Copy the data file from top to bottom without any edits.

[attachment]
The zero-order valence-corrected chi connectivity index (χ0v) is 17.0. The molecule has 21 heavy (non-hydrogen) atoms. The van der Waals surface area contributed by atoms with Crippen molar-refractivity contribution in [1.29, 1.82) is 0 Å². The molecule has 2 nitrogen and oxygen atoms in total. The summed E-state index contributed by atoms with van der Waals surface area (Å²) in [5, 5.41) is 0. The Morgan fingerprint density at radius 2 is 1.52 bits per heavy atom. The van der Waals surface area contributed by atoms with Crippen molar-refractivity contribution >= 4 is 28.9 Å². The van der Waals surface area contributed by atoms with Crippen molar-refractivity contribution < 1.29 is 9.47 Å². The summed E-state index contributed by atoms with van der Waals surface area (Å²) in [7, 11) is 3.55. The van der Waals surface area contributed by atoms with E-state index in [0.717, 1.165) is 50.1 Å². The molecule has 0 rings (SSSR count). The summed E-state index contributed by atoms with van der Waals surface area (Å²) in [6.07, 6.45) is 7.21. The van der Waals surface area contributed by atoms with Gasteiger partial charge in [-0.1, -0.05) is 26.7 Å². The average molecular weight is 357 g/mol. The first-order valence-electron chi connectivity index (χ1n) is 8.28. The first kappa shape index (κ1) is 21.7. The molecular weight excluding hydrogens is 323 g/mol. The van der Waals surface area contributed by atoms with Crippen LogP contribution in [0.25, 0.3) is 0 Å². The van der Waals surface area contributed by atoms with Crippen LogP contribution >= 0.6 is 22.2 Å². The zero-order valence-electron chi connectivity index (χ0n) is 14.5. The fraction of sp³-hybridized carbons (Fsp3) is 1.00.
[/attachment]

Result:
The zero-order valence-corrected chi connectivity index (χ0v) is 17.0. The molecule has 21 heavy (non-hydrogen) atoms. The van der Waals surface area contributed by atoms with Crippen molar-refractivity contribution in [1.29, 1.82) is 0 Å². The molecule has 2 nitrogen and oxygen atoms in total. The summed E-state index contributed by atoms with van der Waals surface area (Å²) in [5, 5.41) is 0. The Morgan fingerprint density at radius 2 is 1.52 bits per heavy atom. The van der Waals surface area contributed by atoms with Crippen molar-refractivity contribution >= 4 is 28.9 Å². The van der Waals surface area contributed by atoms with Crippen molar-refractivity contribution < 1.29 is 9.47 Å². The summed E-state index contributed by atoms with van der Waals surface area (Å²) in [7, 11) is 3.55. The van der Waals surface area contributed by atoms with E-state index in [0.717, 1.165) is 50.1 Å². The molecule has 0 rings (SSSR count). The summed E-state index contributed by atoms with van der Waals surface area (Å²) in [6.07, 6.45) is 7.21. The van der Waals surface area contributed by atoms with Gasteiger partial charge in [-0.1, -0.05) is 26.7 Å². The average molecular weight is 357 g/mol. The first-order valence-electron chi connectivity index (χ1n) is 8.28. The first kappa shape index (κ1) is 21.7. The molecular weight excluding hydrogens is 323 g/mol. The van der Waals surface area contributed by atoms with Crippen LogP contribution in [0.25, 0.3) is 0 Å². The van der Waals surface area contributed by atoms with Crippen LogP contribution >= 0.6 is 22.2 Å². The zero-order valence-electron chi connectivity index (χ0n) is 14.5. The fraction of sp³-hybridized carbons (Fsp3) is 1.00.